While it doesn’t seem like a big deal, it was quite hard to implement a transaction history. Here is the reason as to why and how we managed to do it.
What a transaction history does is most certainly obvious. Therefore, we will rather share some insight into the process of problem solving when you happen to be the first to deal with such a situation.
Unfortunately, it is not as easy as just collecting and saving the game operations locally. What if a gamer decides to play on a different computer? What happens in case of a resync started by one of our gamers or we have to force a resync to implement a brand new feature?
In that case the collected data would be destroyed instantly because the client would download the preloaded blockchain in which only the final game state is precomputed. Even if we opened the precomputed game state to include the needed data, sooner or later it would end in disaster! Collecting the necessary data of just 500 players would cause the preloaded blockchain service to grow by about 10 MB per month. This would lead to enormous data packets after just a short period of our game running.
Besides, our balance tracker service which is very useful to reduce the syncing time only transmits transactions which contain unspent outputs. This means that using our service simply on the basis of its data would result in an inconsistent transaction history. Nevertheless, we did not want to give this feature just to people who are willing to sync the wallet of their own accord to include all transactions!
This is why we figured out a solution which fulfills all our needs.
We readjusted our services and searched for a suitable area for transaction tracking. Finding this area was especially tricky and the most difficult part of the creation of the transaction history.
Only specific locations in the flow of data result in a consistent data set. These are situated in the area where the data is extracted directly from the blockchain. Unfortunately, there is one important thing missing in those suitable areas: Information regarding the current version.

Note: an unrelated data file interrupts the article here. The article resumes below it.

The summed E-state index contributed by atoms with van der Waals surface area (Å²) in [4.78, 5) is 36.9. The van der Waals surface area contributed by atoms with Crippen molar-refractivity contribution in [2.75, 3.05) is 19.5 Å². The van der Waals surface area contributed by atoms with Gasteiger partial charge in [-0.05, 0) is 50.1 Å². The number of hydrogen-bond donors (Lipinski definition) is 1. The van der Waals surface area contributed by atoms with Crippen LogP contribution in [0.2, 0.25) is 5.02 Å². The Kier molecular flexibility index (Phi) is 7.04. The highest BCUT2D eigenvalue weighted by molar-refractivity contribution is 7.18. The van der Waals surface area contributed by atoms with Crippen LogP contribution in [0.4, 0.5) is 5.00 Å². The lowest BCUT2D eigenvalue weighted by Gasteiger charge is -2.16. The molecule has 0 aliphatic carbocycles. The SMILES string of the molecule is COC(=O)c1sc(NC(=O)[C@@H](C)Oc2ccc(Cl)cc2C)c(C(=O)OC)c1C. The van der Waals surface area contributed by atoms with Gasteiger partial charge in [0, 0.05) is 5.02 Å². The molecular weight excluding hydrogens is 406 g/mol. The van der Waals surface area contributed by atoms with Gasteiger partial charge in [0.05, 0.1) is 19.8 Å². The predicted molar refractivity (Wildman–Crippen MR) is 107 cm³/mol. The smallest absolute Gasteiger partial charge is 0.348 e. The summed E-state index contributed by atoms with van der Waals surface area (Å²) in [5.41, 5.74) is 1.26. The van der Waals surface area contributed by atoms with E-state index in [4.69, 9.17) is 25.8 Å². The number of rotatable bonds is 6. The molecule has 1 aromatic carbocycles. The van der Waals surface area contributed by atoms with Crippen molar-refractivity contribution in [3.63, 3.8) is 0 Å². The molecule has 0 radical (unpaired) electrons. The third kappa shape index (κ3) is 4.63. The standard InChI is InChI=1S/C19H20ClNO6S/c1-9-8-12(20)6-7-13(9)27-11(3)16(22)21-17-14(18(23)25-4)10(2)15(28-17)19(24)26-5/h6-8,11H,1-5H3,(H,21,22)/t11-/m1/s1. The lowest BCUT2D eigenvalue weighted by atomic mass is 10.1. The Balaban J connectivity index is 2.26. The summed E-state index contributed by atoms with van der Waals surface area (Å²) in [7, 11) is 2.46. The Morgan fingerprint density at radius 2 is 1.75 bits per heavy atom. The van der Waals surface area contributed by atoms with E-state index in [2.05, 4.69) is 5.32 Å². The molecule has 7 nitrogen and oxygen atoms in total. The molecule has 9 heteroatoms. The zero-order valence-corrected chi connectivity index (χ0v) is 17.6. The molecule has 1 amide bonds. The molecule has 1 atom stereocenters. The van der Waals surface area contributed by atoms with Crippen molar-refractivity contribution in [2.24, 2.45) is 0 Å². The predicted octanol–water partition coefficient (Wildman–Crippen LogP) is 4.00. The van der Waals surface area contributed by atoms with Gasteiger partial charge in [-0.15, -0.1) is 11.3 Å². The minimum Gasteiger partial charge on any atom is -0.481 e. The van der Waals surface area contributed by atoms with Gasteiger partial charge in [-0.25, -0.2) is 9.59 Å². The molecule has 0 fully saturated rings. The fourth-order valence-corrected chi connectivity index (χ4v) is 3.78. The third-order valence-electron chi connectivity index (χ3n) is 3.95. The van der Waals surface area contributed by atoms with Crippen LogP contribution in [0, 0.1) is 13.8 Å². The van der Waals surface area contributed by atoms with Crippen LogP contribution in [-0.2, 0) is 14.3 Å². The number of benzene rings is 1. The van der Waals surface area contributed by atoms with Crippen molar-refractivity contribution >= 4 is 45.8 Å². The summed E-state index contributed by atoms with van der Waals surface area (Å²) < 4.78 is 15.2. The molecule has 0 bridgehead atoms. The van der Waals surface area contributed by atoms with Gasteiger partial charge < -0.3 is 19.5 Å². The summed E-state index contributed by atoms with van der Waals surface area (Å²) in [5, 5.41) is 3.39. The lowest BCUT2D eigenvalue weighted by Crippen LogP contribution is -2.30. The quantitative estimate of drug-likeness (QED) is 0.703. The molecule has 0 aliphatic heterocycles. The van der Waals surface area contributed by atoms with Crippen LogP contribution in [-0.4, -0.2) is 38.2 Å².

This led to a major problem: If the preloaded game state is used when starting the game, you automatically end up with the latest version. At that moment, data related to a prior game version can no longer be interpreted. The solution was a self-computed resync which does not have this problem. The client analyzes the relevant data in chronological order and updates the game version whenever it has to.
The other problem was related to forks which caused some transactions to be displayed twice in the transaction history. It was possible, at least in theory, that a not completed transaction was displayed in case someone would try to spend the same coin twice.
To solve this issue was not as easy as you might expect. The block explorer we use, ElectrumX, has the needed feature to compute the history but has a soft limitation regarding the size of the result. After we got rid of this limitation, we were confronted by the next problem. The output of the explorer only contains transaction IDs and the block height but not the transaction data we needed, which is why every single transaction would have to be checked with the block explorer.
Because every game operation equals a transaction, the number of transactions can get enormous in a short period of time. For instance, one of our team members created 16.000 transactions while the game was still in the testing phase. To compute such an account would take the block explorer about 20 seconds. If more than one complex account should be computed at the same moment the waiting time would reach an unacceptable length.
To solve this, we created a database which tracks every transaction ID and the corresponding transaction data. Whenever data is requested from ElectrumX the transaction IDs are compared with the cache. After that, only the data of transactions which is not already in the cache is downloaded.
In addition, we decided to compress the data by 80 percent. In the end, we were able to reduce the processing time to 300 milliseconds on average.